Issued by CEMO Center - Paris
ad a b
ad ad ad

Architect of Turkey’s Libya policy Admiral Cihat Yayci

Friday 22/May/2020 - 06:21 PM
The Reference
Shaimaa Yahia

Rear Admiral Cihat Yayci, architect of Turkey’s policy on Libya and maritime borders in the Mediterranean Sea, has been removed as Chief of Staff of the Turkish Navy, according to reports in the Turkish media.

The reasons behind the decision, which was reportedly signed by President Recep Tayyip Erdogan late Friday, have not been officially confirmed.

Reports in the Turkish media said Yayci is accused of having rigged a tender for the procurement of torpedo-related equipment for the Turkish Navy.

According to other reports, Yayci, who is also known for developing the so-called Fetometer algorithm for identifying alleged supporters of the Fethullah Gulen movement within the ranks of the country’s armed forces, had fallen out with Defense Minister Hulusi Akar.

Born in Elazig in 1966, Yaycı graduated from Naval High School in 1984 and Naval Academy in 1988.

He served in various ships of the Naval Forces Command such as branch officer, department chief and command.

He completed his master's degree in human resources at Marmara University and in the USA in the field of physics engineering and electronics engineering and completed his doctorate in international relations at Istanbul University.

After he was promoted to the Division in 2016, he worked as the Personnel Head of the Naval Forces Command until 2017.

On August 20, 2017, he was appointed as the Chief of Staff of the Naval Forces Command.

Erdogan was appointed to the command of the General Staff, with a decision published on Saturday.

While the motive for removing Yaycı remains unclear, left-wing and nationalist media outlets say the decision will be welcomed by groups and states they deem to be enemies of Turkey. Some have blamed the dismissal, which led to his resignation on Monday morning, on a power struggle between Yaycı and the cadre built around Defence Minister Hulusi Akar, who headed the army before moving to the ministry in 2018.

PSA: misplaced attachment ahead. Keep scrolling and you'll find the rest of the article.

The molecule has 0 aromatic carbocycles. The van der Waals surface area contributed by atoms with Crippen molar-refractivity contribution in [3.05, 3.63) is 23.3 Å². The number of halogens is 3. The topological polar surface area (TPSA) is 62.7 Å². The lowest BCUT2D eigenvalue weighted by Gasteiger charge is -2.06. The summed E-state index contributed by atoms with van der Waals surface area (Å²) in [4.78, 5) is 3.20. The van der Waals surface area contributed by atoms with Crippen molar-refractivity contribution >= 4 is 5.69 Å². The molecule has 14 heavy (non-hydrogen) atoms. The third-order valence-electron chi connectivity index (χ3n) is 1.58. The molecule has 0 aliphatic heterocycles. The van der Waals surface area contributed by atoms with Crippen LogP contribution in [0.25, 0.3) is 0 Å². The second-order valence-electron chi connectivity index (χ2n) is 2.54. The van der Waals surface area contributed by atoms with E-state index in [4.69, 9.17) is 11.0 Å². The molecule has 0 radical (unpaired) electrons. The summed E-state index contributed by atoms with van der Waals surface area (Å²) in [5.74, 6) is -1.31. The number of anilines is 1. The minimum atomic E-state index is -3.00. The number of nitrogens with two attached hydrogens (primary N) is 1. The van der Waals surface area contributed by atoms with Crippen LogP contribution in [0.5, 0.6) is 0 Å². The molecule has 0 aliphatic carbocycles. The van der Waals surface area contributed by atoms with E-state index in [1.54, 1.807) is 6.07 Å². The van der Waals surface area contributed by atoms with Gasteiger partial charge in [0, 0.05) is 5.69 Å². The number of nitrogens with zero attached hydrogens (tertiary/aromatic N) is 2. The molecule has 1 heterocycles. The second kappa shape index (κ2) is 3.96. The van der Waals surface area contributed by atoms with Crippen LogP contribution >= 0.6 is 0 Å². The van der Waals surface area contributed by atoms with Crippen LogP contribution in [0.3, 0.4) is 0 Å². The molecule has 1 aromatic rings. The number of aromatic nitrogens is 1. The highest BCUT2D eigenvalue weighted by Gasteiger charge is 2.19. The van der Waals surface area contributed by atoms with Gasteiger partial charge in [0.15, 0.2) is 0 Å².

Turkey plans to implement the GNA deal by starting drilling activities in the region in July, but Greece, Cyprus and Egypt object to the agreement, seeing it as a brazen bid by Ankara for dominance in the contested waters.

Lauded by pro-government and left-wing media alike, Yaycı is known for his nationalist and expansionist views, and was one of the military officers best-known by the public. Erdoğan in December explicitly thanked the naval chief for his work on Turkey’s Libya policy and masterminding the Turkish-Libyan maritime deal.

In his book “Requirements of Greece: The Problems in the Aegean with Questions and Answers,” Yaycı maintains that Turkey should revive the spirit of the Ottoman Empire and claim sovereignty over some islands and islets in the Aegean.

Ultranationalist left-wing Ayınlık newspaper said the suspension of Yaycı from active duty would damage Turkey’s interests in the Aegean and Mediterranean, while left-wing news site SoL recalled that the admiral was a rare figure whose policies were praised by Erdoğan and had received approval across the media spectrum, including accolades from opposition outlets like Sözcü newspaper.

Sözcü columnist Aytunç Erkin said Yaycı had been targeted by the Gülenists, a religious group accused by Ankara of a long-running scheme to infiltrate key public and military positions. Members of the Gülen group are blamed by the government and many others in Turkey for orchestrating the July 2016 coup attempt.

Yaycı had developed a technique for identifying alleged Gülenists in the military known in Turkey as FETÖMETRE, as Ahmet Zeki Üçok, a retired military judge, noted in his column for the left-wing nationalist news site Oda TV.